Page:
Astonishingly, this is Kristen Lazarchick’s professional debut. A recent graduate of SMU where she received a BFA in theatre, she is a star on the rise. Her performance of Jill, a well-brought-up, expecting mom and wife is spot-on. Her ability to go shrill at exactly the right moment as her need for beautiful things overpowers her better nature goads much of the action forward in this play, yet she retains a sweetness that keeps the play palatable, and irrevocably draws us in. Lazarchick also has fantastic comedic timing and is adroit in her shifts from one character to another. Her yearning for the nicer things in life is grounded in a solid reality that makes you want to keep liking her, long after she has crossed the line of decency.

Kateri Cale is the third member of this robust team of exceptional actors. This delightful actress who is a gifted comedienne subversively manipulates Ollie and Jill into making a deal in one of her two roles, Miss Dee; in the other role of Kay, she plumbs the depths of what it means to have made a wrong choice in life with deep compassion. It is during her moments as Kay that the play reaches its bottom notes and resonates with the audience. The two characters are polar opposites of one another, and Cale is enthralling in both roles.

Kudos to Tim Johnson for his precise direction which serves this play exceptionally well. It’s a show that could easily go off the rails, but he has risen to this challenge and triumphed. His actors have no furniture to work with, and very few props. His director choice for the actors to mime everything from riding in cars to climbing stairs to battling intruders to serving up innumerable drinks at the dreaded garden party from hell make this play fly. Johnson has constrained his actors from tipping into caricature – they are always relatable. One can see that he is well-versed in Brechtian representational theatre and has a profound understanding of humans – especially when they are at their very worst. His staging of this play, and in particular the exceptional clarity of direction which was needed to clearly convey 11 memorable characters being played by only two actors gives us the audience a night of theatre to remember.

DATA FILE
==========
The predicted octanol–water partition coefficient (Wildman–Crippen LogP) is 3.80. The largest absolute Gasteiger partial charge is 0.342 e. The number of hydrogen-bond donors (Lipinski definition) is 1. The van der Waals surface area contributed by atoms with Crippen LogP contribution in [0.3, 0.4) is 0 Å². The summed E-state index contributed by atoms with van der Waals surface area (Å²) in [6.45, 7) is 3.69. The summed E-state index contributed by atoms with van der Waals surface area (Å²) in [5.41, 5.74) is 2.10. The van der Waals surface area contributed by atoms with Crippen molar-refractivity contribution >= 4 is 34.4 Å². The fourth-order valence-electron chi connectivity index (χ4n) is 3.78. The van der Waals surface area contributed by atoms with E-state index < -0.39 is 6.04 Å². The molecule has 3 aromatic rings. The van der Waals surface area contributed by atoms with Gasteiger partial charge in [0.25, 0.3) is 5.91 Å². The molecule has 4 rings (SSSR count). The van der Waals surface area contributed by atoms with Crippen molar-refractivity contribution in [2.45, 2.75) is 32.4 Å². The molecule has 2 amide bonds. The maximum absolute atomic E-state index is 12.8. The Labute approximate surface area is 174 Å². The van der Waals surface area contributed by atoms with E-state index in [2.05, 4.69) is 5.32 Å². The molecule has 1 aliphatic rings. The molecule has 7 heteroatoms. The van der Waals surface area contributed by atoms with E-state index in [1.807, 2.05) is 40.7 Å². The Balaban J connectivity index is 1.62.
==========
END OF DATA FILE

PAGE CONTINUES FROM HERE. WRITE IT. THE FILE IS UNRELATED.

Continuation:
The cast is supported by outstanding technical design. The stark white set by Clare Floyd DeVries is beautiful in its simplicity. The “dream house” so yearned for by Ollie and Jill is given a canvass by her raised-platform set that becomes both the interior and the exterior of the dream house. Her placement of five tiny houses on the edge of the stage, replete with little picket fences highlights the show’s theme perfectly. Lighting design by Adam Chamberlin is exceptional. His underlighting of both the raised platform of the performance area as well as the tiny houses gave an interesting look to the show. Shifting intensity of the stage lighting became almost like a fourth character in this play as it revealed what was going on inside the character’s minds. Beautifully timed color changes backdropped important soul changes in the play. Props by Matthew Duvall, while few, were perfectly chosen.

Costume design by Melissa Panzarello captured the essence of this young couple. The choice of pretty pastels for both Ollie and Jill provided a perfect counterpoint to their slow descent. Miss Dee’s outrageous red and black outfit (and perfectly painted red nails) was spot on, as was Kay’s dirty layers of clothing. Sound design by John M. Flores set the mood as the audience entered the comfortable, intimate theatre. His pick of Pete Seeger’s “Little Boxes” as the opening song perfectly set up this excellent piece of theatre that delighted for every single minute of its run time. And yes, you will understand what the title means after you see the play. This is one show not to miss!

Performances: Oct. 4-28th: Thursday thru Saturday evenings at 8pm, Sundays at 2pm.
Trinity River Arts Center at 2600 N. Stemmons Fwy #180, Dallas 75215
For tickets: Call the box office at 214-953-1055 or online at
Please note: This play contains adult language.